Eric Beck, a Yosemite rock climber in the 1960s, famously said, “At either end of the social spectrum lies a leisure class.” Reaching one end of that social spectrum typically requires either winning the lottery or a fat trust fund, which is why I fully endorse aiming for the other side, the one where the dirtbags reside.
'Dirtbag' is used as a term of endearment in this case, to describe someone whose sole priority is the sport of their choosing, whether it's biking, climbing, skiing, or any other endeavor that involves copious amounts of time spent outdoors. It's a dedication to a life that's a little out of the ordinary, where success isn't measured in dollars, but by how much time is spent at play. Granted, being a dirtbag is easiest before kids, 'real jobs', and mortgage payments set in, but that doesn't mean it's not possible to step off the corporate ladder and make recreating more of a priority than watching the stock market. Whether you just graduated, or are considering a change in priorities, here are a few quick tips on how to make the most of life as a dirtbag: • Don't work too much:
The whole purpose of being a dirtbag is to ride your bike as much as possible, so working 60-80 hours a week is out of the question. The goal is to find a job with a flexible schedule, ideally one that isn't five days a week. Bartending or restaurant work are good options due to the evening hours and the cash tips, although not everyone is cut out for life in the food service industry. Working in a bike shop won't pay as much as waiting tables, but it does come with the benefits of being able to score discounts on bikes and components, which helps make up for the low wages. Brush up on your wrenching or sales skills, and do what it takes to end up employed by a reputable shop. No matter what, you'll learn a lot, meet new friends, and in many cases realize that you never ever want to own a shop of your own. • Avoid unnecessary vehicle related debt:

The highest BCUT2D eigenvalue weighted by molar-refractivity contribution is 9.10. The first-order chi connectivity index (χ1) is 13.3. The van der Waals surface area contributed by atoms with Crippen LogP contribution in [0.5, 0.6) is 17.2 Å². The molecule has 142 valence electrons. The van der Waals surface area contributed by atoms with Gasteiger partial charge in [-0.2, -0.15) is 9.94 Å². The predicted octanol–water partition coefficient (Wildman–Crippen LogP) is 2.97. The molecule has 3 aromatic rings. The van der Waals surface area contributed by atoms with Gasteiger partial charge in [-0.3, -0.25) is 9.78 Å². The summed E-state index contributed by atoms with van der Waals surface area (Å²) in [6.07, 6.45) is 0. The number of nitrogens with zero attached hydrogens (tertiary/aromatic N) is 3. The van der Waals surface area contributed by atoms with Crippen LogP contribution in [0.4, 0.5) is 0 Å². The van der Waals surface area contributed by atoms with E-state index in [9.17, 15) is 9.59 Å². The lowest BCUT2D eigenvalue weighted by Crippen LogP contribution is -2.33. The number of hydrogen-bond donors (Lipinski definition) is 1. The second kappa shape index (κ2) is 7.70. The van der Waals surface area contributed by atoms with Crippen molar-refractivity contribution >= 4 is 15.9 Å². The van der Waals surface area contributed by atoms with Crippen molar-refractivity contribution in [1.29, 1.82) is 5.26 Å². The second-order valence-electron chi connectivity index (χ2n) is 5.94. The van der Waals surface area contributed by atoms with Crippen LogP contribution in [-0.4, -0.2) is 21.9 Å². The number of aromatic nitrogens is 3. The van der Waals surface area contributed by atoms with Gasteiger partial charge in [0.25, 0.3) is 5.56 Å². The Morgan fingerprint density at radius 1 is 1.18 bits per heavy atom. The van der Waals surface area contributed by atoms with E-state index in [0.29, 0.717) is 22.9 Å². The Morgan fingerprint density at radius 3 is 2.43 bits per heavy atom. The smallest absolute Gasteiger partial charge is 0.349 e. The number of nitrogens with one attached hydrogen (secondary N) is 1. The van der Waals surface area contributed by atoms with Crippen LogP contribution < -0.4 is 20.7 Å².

Your priority is mountain biking, not winning the 'my truck is bigger and shinier than yours' contest, so there's no need to take on a pile of debt just so you can have a vehicle manufactured in this decade. The best tactic? Do everything in your power to live within riding distance of high quality trails. That way the money saved by not driving can be spent on more important things, like bike parts and food. • Live with like-minded friends:
Filling a house full of mountain bikers will likely result in kitchen drawers being used to store tools and parts, and the bathtub will be permanently graced with a ring of dirt and grease, but it also makes it easy to find a riding partner at any hour of the day. The goal is to pay as little rent as possible, but if you can, find a place with a garage, since having a house filled with bikes can cause some issues. Years ago I had a landlord threaten to evict my roommates and I after finding out that we'd turned the living room into a makeshift bike shop, complete with a repair stand and a dozen or so bikes propped against the walls. • Enjoy:
After all, that's the whole point of choosing to be a dirtbag in the first place – embracing the exuberance that comes from a long ride, relishing every perfect corner and floaty jump, and savoring the ability to ride as much as you want. These are the memories that you'll end up calling upon further down the road, during an endless meeting, a painfully long day of work, or in a brutal traffic jam, when remembering those blissful dirtbag moments will make the mundane that much more tolerable.
It'd be easy to read these tips as encouragement for laziness and sloth, but that's not it at all. Living life as a dirtbag, no matter how briefly, often results in venturing down paths that wouldn't have otherwise appeared. A summer spent rebuilding your fork over and over again may spark an interest in attending school for engineering, or maybe a cracked chainstay will be motivation to take welding classes at the local tech college. Who knows, what started out as a few years of dirtbag living could lead to a career designing the mountain bikes of the future.